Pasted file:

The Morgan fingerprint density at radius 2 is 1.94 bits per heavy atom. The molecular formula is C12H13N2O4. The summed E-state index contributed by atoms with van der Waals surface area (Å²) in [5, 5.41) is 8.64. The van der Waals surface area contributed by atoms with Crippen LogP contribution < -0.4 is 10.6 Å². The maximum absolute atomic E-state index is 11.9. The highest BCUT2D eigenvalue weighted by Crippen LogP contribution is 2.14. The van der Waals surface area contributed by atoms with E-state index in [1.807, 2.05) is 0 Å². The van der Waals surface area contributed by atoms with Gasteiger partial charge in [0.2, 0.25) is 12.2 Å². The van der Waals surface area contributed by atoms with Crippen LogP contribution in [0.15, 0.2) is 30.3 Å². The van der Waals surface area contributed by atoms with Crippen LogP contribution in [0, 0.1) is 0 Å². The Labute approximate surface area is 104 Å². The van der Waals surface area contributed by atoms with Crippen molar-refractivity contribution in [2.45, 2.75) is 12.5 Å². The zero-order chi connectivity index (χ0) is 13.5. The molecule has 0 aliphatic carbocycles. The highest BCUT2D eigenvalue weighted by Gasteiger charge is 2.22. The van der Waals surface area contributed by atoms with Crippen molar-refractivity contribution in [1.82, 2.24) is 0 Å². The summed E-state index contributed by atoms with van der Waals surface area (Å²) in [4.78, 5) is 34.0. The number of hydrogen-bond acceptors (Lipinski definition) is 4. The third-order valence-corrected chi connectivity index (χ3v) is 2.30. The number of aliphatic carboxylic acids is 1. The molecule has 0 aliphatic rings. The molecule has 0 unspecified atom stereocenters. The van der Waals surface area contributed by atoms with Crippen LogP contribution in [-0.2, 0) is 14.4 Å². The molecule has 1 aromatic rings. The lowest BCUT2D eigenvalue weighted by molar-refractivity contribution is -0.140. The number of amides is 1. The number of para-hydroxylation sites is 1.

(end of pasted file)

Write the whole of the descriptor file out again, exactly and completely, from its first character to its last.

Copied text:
The Morgan fingerprint density at radius 2 is 1.94 bits per heavy atom. The molecular formula is C12H13N2O4. The summed E-state index contributed by atoms with van der Waals surface area (Å²) in [5, 5.41) is 8.64. The van der Waals surface area contributed by atoms with Crippen LogP contribution < -0.4 is 10.6 Å². The maximum absolute atomic E-state index is 11.9. The highest BCUT2D eigenvalue weighted by Crippen LogP contribution is 2.14. The van der Waals surface area contributed by atoms with E-state index in [1.807, 2.05) is 0 Å². The van der Waals surface area contributed by atoms with Gasteiger partial charge in [0.2, 0.25) is 12.2 Å². The van der Waals surface area contributed by atoms with Crippen LogP contribution in [0.15, 0.2) is 30.3 Å². The van der Waals surface area contributed by atoms with Crippen LogP contribution in [0, 0.1) is 0 Å². The Labute approximate surface area is 104 Å². The van der Waals surface area contributed by atoms with Crippen molar-refractivity contribution in [2.45, 2.75) is 12.5 Å². The zero-order chi connectivity index (χ0) is 13.5. The molecule has 0 aliphatic carbocycles. The highest BCUT2D eigenvalue weighted by Gasteiger charge is 2.22. The van der Waals surface area contributed by atoms with Crippen molar-refractivity contribution in [1.82, 2.24) is 0 Å². The summed E-state index contributed by atoms with van der Waals surface area (Å²) in [4.78, 5) is 34.0. The number of hydrogen-bond acceptors (Lipinski definition) is 4. The third-order valence-corrected chi connectivity index (χ3v) is 2.30. The number of aliphatic carboxylic acids is 1. The molecule has 0 aliphatic rings. The molecule has 0 unspecified atom stereocenters. The van der Waals surface area contributed by atoms with Crippen LogP contribution in [-0.2, 0) is 14.4 Å². The molecule has 1 aromatic rings. The lowest BCUT2D eigenvalue weighted by molar-refractivity contribution is -0.140. The number of amides is 1. The number of para-hydroxylation sites is 1.